Any of you that know me personally, know that I ride for Wax Poetics magazine. I have been there from day one, where at one time I had about 10 or more copies of issue one, which I traded for records, t-shirts, other issues (even with one time WP employees when copies were scarce), Brazilian mixes and 45’s. For those of you who aren’t familiar with (and it’s hard to conceive you may not be), get familiar, and catch up with as many issues as you can. This group of writers, DJ’s, collectors, and producers are the authority on rare Funk, Soul, Jazz, Reggae, Disco, and the like. Recently, they’ve started a Digital Download service and a record label, which reissued the East of Underground record (Can somebody get me a copy of that, please!). They have some new downloads, one of which is this record today: Melvyn Price, “Rhythm and Blues” on Wax Poetics Records.
Pontiac, Michigan’s Melvyn Price was making music in an explosive time in the United States: the 1960’s. While many people were expressing themselves about the War, about Civil Rights, and about the changing times, Price was doing the same through his rebellious music. The trombonist/ conga player was not happy with the political state of the U.S. He evaded the Draft, and made his way overseas, traveling and playing in Europe with just his Congas on his back. Landing in Sweden and making friends with a Swedish girl, Price soon found himself a father to be, and wanted to return back home to the States. Finding the atmosphere in the US still quite hostile and changing, the couple moved back to Sweden with hopes of a better place to raise their child. Soon after his return to Sweden, he had no problem gigging with the Jazz elite of the country. Drawing on influences such as Motown, Afro-Cuban percussion, and Folk music, while honing his chops and building his unique sound, he put out two dance percussion instruction records. However, his break through came when he released Rhythm and Blues on his own Meldor label. Price imported Latin American percussionists and paired them with top Swedish session players to create this record. It’s a record that was never widely distributed, and up until now has brought in big money for original copies.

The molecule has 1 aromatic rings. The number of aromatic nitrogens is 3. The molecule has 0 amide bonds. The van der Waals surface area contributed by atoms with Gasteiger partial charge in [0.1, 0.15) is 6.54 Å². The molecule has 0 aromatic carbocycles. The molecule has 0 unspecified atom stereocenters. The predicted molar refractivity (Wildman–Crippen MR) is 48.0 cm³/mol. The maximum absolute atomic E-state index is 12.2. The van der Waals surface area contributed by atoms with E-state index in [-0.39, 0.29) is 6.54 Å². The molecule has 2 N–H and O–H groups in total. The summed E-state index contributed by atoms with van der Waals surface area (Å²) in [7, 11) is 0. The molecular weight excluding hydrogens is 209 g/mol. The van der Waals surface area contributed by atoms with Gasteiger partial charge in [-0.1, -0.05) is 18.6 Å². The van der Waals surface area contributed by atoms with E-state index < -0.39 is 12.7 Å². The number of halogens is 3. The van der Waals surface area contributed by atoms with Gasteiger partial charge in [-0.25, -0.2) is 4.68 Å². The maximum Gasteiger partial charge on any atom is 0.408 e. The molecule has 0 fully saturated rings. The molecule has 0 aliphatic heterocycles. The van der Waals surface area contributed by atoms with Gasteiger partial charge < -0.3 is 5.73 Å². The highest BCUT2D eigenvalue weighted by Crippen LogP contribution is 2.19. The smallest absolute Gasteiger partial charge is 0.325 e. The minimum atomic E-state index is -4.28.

“Behind Kungstradgarden”, a track I got to preview, is a great piece of private press Soul Jazz that is filled with plenty of percussion. Price’s choice of studio and out of country musicians (aka the real deal percussionists) is spot on. The organ groove paired with the saxophone throughout is right on point, which makes this a head nodder for sure. It’s amazing that a side like this did not make it further than Sweden, and it’s obvious why the original pressing goes for big bucks. This is the fourth release by Wax Poetics Records, which is available on CD, 180-gram vinyl, and digital download. Every purchase of the vinyl will receive a free download of “The Subway” off of Price’s 1971 release Rytmer II. Now you know I don’t ask you to pay for anything here at FMF. In fact, I give everything away for free, to spread the love around. This music needs to be preserved. Here’s something that 99% of the diggers or collectors out there won’t be able to get their hands on. Wax Poetics is offering this almost impossible to get piece of private press goodness for a great price. Below is a link to purchase it, in any of the aforementioned medias. Wax Poetics is good people, and I back them 100%. I will be keeping you guys abreast of any other great WP releases, in what will hopefully a great working relationship with WP and FMF. Keep Diggin’!
Don’t Forget this Friday: